The teams with open inventory at the start of this season include Hendrick Motorsports, which has 12 races to sell on Kasey Kahne’s No. 5 car; Michael Waltrip Racing, which added 5 Hour Energy as a sponsor and expanded by one car this season, leaving it with 18 races to sell across the No. 15 and No. 55 cars; Richard Childress Racing, which has four races to sell; Richard Petty Motorsports, which has 24 races to sell on the No. 43 car; and Roush Fenway Racing, which has 27 races to sell on Matt Kenseth’s No. 17 car.

    At this time last year, top-tier teams collectively had fewer than 25 available races.

    “It’s a buyer’s market,” said Jeff Elliott, chief operating officer of Breaking Limits, a motorsports agency that works with General Mills and Front Row Motorsports. “There’s a lot of value to be had out there. It’s not unlike the housing market. You can walk into a neighborhood and have your pick of houses and maybe get more house for the money than you would have a few years ago.”

    RCR chief marketer Ben Schlosser said the amount of open inventory reflects the number of long-term agreements that elapsed on the team side last year. Companies like Caterpillar, Aflac, Mars, U.S. Army, Crown Royal, 3M, General Mills, Best Buy, UPS and others all had multirace deals that expired in 2011. Caterpillar, Aflac, U.S. Army, UPS and Best Buy all decided to decrease the number of primary races they will sponsor this year, and Crown Royal decided to stop sponsoring race teams altogether.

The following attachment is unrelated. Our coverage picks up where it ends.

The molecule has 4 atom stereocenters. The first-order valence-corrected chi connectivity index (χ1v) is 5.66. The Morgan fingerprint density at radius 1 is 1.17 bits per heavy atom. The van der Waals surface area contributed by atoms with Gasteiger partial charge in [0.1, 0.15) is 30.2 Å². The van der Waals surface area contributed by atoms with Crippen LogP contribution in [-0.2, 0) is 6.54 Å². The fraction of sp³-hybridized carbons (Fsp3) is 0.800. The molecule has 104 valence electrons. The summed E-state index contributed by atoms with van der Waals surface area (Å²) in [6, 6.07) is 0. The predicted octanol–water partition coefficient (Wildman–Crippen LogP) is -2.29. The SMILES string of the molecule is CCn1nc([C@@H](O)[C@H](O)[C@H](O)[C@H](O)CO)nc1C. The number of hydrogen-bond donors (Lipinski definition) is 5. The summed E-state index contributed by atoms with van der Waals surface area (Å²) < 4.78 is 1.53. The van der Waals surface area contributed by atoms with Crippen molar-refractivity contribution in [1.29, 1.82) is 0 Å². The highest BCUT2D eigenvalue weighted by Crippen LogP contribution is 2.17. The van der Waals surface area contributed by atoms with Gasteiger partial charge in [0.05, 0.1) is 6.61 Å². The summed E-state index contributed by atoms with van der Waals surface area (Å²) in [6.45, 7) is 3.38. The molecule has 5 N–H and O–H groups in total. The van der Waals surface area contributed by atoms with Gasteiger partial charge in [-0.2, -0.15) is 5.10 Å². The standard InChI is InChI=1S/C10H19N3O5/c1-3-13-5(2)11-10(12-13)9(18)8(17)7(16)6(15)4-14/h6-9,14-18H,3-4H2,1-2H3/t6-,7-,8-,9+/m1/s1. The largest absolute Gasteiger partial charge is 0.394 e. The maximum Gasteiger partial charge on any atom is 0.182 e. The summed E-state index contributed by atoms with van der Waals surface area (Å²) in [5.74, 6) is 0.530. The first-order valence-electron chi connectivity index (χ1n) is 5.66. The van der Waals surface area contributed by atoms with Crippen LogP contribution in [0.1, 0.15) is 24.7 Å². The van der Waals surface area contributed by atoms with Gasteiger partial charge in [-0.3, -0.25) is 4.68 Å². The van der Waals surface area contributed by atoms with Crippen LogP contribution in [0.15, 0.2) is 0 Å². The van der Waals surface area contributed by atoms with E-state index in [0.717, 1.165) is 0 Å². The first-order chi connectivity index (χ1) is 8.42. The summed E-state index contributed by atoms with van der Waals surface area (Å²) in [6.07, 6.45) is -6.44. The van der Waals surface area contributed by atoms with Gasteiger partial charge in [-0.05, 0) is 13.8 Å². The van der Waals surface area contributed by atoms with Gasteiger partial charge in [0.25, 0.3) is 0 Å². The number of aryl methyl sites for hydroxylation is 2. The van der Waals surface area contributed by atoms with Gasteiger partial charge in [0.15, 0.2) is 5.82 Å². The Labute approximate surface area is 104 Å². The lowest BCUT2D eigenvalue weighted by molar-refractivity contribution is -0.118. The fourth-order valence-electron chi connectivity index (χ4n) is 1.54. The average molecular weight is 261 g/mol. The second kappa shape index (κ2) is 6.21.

Those moves opened up a lot of the inventory that’s available this year, and in some cases created a situation where teams have to find a sponsor to fill out a handful of races on a car that’s mostly full. That means teams tend to have more sponsors to manage than they ever had in the past. For example, RCR will have more than 40 sponsors across nine teams in the Sprint Cup, Nationwide and Camping World Truck series. The team’s previous high-water mark was 35 sponsors.

    “The economics [of that many sponsors] are OK, but the complexity is way up,” Schlosser said. “You have to fit the pieces so they work together.”

    Teams are optimistic they can close the inventory before the season starts. Sales executives and consultants worked through the holidays in an effort to maintain momentum with potential sponsors.

    “There’s been good progress by all the teams filling up the inventory they have,” said Jonathan Gibson, Penske Racing’s vice president of marketing. “I have no doubt Hendrick will fund its other races, Waltrip will find a solution for [Clint] Bowyer, and Roush is optimistic. We’re moving in the right direction.”

    But teams with open inventory are finding themselves on the wrong end of the supply-and-demand curve. The options at multiple teams give sponsors more leverage when they come to the table because they know that the teams need financial support.